Read more:
‘Childbearing hips’ don’t make the difference in childbirth

Some other things to be aware of is that liquid (amniotic fluid) will come out as the baby is born. Be prepared – there will be some blood loss and up to a certain point this is a normal part of the process. Most importantly try not to panic – birth is a normal process.

It’s hard for women to always get the timing just right when making the decision to go to hospital or the birth centre, or to call the midwife for a home birth.

We know going to hospital too early will increase your chances of interventions such as a synthetic oxytocin hormone to speed labour up, forceps or caesarean sections. These lead to more bleeding and pain for the mother, longer length of stay in hospital and a greater chance of the baby needing to be admitted to the neonatal intensive care unit.

Be aware if you had a reasonably quick first birth. Chances are it will be even quicker second time around.

It’s really important women don’t worry too much about this happening as the chances are small, and even if it does happen it usually turns out fine. Once the shock wears off, you have an entertaining birth story!

The ConversationIf you follow the steps above you can dramatically reduce the risk of problems for the baby.

Hannah Dahlen, Professor of Midwifery, Western Sydney University and Charlene Thornton, Post-doctoral Fellow in the School of Medicine, Western Sydney University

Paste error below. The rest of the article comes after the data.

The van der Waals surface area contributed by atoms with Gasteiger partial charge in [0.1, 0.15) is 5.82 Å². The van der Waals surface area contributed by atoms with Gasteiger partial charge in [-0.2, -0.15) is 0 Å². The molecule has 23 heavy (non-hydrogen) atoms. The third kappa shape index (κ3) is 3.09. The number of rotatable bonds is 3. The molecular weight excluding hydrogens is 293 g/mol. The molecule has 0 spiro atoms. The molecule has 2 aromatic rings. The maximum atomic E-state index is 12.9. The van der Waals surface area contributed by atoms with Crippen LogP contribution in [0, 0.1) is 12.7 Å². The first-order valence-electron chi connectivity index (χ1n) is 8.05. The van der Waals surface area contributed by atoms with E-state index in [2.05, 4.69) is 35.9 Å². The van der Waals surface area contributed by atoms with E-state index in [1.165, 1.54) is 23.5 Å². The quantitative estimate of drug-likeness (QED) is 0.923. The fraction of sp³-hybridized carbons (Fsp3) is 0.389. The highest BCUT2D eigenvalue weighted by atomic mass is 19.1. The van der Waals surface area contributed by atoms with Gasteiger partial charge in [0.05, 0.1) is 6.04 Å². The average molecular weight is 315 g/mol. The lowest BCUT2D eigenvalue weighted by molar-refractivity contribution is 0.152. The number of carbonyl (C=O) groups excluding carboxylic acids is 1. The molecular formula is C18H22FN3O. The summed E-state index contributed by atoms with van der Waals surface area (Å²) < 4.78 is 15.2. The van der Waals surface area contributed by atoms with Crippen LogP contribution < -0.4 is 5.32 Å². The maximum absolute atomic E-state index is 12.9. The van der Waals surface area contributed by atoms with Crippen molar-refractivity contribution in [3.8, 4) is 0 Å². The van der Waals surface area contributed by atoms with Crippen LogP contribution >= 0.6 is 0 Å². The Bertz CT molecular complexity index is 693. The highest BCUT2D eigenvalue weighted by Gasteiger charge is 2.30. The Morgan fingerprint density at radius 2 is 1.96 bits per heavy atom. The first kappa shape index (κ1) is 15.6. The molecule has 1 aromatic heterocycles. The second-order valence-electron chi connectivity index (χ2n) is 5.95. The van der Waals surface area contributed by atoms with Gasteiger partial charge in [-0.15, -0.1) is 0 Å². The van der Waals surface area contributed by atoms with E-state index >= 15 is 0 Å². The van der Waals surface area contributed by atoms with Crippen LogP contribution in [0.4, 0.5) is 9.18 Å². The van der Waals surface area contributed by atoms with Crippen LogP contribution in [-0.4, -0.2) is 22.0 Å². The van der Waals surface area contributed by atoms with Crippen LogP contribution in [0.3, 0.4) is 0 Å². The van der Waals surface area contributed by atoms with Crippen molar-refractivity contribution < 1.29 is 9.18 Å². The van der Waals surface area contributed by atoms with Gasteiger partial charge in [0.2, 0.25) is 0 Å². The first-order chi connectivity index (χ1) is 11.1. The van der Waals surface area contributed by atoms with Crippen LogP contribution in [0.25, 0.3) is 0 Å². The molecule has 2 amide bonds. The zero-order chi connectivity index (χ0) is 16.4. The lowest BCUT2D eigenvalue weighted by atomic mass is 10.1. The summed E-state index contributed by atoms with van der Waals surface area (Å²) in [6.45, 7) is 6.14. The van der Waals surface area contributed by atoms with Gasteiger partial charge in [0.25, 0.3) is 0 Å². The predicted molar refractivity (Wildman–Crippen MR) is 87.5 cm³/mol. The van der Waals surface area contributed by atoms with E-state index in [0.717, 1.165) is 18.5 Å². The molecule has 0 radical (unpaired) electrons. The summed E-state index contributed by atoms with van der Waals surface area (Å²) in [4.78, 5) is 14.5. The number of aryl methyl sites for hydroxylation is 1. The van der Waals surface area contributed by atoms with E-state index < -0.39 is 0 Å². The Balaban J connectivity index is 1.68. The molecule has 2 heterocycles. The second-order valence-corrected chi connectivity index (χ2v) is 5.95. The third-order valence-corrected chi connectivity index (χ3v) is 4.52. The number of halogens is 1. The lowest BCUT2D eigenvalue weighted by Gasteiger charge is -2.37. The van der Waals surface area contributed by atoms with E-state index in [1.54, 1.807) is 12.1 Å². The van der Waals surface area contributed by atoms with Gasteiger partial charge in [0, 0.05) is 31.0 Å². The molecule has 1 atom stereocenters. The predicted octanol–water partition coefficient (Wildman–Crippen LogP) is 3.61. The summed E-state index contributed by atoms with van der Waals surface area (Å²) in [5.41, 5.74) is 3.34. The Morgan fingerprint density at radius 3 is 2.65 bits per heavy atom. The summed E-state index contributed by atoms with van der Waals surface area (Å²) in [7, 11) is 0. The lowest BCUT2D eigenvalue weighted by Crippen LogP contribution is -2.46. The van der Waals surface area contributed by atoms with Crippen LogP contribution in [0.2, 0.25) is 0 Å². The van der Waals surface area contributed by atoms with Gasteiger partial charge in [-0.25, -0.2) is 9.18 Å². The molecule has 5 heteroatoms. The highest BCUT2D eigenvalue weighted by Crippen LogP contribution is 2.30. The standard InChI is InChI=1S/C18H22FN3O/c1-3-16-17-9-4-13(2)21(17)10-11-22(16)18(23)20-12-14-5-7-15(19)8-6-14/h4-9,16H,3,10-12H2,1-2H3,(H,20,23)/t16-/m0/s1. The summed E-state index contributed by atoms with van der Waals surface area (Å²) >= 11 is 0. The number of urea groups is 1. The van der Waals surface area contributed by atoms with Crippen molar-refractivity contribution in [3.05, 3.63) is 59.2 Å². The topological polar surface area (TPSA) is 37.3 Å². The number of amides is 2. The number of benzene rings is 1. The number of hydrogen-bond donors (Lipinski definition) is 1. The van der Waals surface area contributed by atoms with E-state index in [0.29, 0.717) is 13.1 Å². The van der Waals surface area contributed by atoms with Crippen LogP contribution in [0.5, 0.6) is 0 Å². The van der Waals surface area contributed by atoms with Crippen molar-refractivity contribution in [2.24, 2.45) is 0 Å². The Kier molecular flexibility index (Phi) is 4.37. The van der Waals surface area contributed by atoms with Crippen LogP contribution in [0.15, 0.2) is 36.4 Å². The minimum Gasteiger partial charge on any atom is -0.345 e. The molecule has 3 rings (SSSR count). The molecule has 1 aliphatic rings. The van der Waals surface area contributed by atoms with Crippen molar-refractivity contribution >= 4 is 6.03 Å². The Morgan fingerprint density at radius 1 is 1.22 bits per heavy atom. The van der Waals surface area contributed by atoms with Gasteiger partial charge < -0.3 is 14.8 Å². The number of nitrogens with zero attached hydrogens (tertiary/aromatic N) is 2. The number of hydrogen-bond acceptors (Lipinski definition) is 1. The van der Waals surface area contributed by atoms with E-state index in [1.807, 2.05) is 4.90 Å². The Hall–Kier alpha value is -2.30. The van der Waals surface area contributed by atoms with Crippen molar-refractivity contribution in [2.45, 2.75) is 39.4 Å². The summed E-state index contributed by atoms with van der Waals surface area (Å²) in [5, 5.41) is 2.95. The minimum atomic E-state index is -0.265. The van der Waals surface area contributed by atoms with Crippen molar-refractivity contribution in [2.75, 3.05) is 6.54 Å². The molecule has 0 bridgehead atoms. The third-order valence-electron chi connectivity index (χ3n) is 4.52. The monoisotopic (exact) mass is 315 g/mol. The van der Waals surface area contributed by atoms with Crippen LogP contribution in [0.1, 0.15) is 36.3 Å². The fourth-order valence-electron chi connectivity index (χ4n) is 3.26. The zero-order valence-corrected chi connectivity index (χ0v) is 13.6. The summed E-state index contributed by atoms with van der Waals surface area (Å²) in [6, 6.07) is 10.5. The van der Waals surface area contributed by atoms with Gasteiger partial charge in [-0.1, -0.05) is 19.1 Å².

This article was originally published on The Conversation. Read the original article.

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  • I played midwife for my friend who had her baby at 26 weeks.


  • An informative article with useful advice.


  • Baby number three arrived after less than an hour of labour.
    Somehow I managed to hold the baby in for long enough to get out of the shower, pull the towels onto the floor, and yell at my husband to catch her.
    I’ve never been so happy to hear a baby cry!
    I put her to my chest, put a towel over us both, and told my husband he’d better call an ambulance.
    I couldn’t sleep that not and couldn’t speak about it for weeks, it was so traumatising.

    • Wow, yes, that would have been terrifying. Thankfully you have a beautiful healthy baby.


  • This would be so scary, but the tips you posted are good for those who are pregnant should remember


  • Good tips !


  • Super nervous second time around


  • Good tips – the only one I did was have towels in the back seat of the car. Wasn’t really thinking my second bub would be that quick but only just got to the hospital and they took me up to the delivery ward in a wheelchair as they weren’t happy to let me walk.


  • Well done! Beautiful mum.


  • That could have been me if I hadn’t gone I for an induction.
    The day I went I for the induction of my son I was already over 6 cm dilated and the hospital wanted to send me home but I demanded to stay until there was an availability. Needless to say my midwife broke my waters and I had my son in and hour and she’d advised that if I went home my waters would have broken and because of where I lived there wouldn’t have been enough time to get to the hospital even by ambulance.


  • Oh that would be scary. Well done to all who have experienced a birth before getting to hospital.


  • Well done to this beautiful mum ! You did great, reason to relax :)


  • Very useful tips. I would be so scared if it happened to me. But often scary things look less scary if we know what to do.